Mirth over minister’s intelligence remark
STATE Security Minister David Mahlobo drew laughter from reporters on Tuesday when he announced that they received intelligence about unrest in Vuwani, Limpopo, a year before it occurred.
Mahlobo was briefing the media on the outcome of the peace and stability subcommittee discussions at the ANC policy conference in Joburg.
On intelligence-gathering, he said: “We must realise that when we have intelligence, we cannot scream and announce we have intelligence… for example, we had intelligence on Vuwani a year before it all happened.”
Mahlobo, at first seemed taken aback, then became irritated by the reaction from the room full of journalists, some of them giggling, before ANC spokesman Zizi Kodwa asked them to stop.
It wasn’t long before #Mahlobo was trending on Twitter, with a video of his face contorting when he realised his #Vuwani slip. Mahlobo and his department have been blamed for failing to prevent the violent protests that erupted in Vuwani where schools were torched and teaching disrupted over issues around demarcation.
Popular yesterday was the question, “Ask #Mahlobo why they didn’t do something about it if he had information before it happened?”
But there were many lighthearted one-liners and memes about what else the minister possibly knew before it happened, ranging from politics to sport to entertainment.
CheckM8: #Mahlobo knew 15 years ago that the Guptas will destroy South Africa.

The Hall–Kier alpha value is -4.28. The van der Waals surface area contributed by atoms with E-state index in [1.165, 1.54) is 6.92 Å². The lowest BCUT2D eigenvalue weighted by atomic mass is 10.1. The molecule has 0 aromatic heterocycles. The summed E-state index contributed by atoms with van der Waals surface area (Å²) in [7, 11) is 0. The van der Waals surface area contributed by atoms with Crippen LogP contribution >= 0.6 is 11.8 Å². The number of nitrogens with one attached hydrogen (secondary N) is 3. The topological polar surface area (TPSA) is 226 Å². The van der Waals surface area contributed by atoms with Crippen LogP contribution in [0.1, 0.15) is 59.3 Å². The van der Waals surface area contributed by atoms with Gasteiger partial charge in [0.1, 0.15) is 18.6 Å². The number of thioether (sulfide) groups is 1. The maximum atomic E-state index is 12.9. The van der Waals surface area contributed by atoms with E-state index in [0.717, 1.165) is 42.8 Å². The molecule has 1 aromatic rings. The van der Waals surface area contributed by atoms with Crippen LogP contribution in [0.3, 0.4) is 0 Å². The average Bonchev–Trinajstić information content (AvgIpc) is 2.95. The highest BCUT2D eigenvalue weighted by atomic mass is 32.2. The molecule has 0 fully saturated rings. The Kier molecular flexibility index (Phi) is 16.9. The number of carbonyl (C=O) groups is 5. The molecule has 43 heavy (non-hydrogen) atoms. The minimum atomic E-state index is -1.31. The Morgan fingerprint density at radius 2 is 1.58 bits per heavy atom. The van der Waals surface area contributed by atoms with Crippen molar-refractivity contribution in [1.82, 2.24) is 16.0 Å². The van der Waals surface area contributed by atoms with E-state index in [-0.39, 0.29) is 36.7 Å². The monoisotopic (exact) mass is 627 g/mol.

CheckM8:#Mahlobo knew seven years ago that the newly bought Prasa trains will not fit on SA railways.
Nkosi _GC: David Mahlobo knew 10 years ago that Generations will fire 16 actors and start Generations The Legacy.
Nkosi _GC: #Mahlobo knew three years ago that Orlando Pirates will not qualify for Top Eight last season.
AfricanSon: As to why he didn’t alert Ford (with a picture of a burning Kuga) that remains a mystery.
And then there was the personal, with Sphamandla noting #Mahlobo knew that I’d be broke and single this year, but he did nothing.
Mahlobo said it seemed some journalists lacked a grasp of issues judging from the questions they asked, and explained how intelligence worked.
“When we get intelligence we give it to the police, comrade Zizi (Kodwa) here sat in that NEC (national executive committee) when the Limpopo leadership told us that they had information before it all happened.
“A number of people were arrested, our problem lies with prosecution,” he said.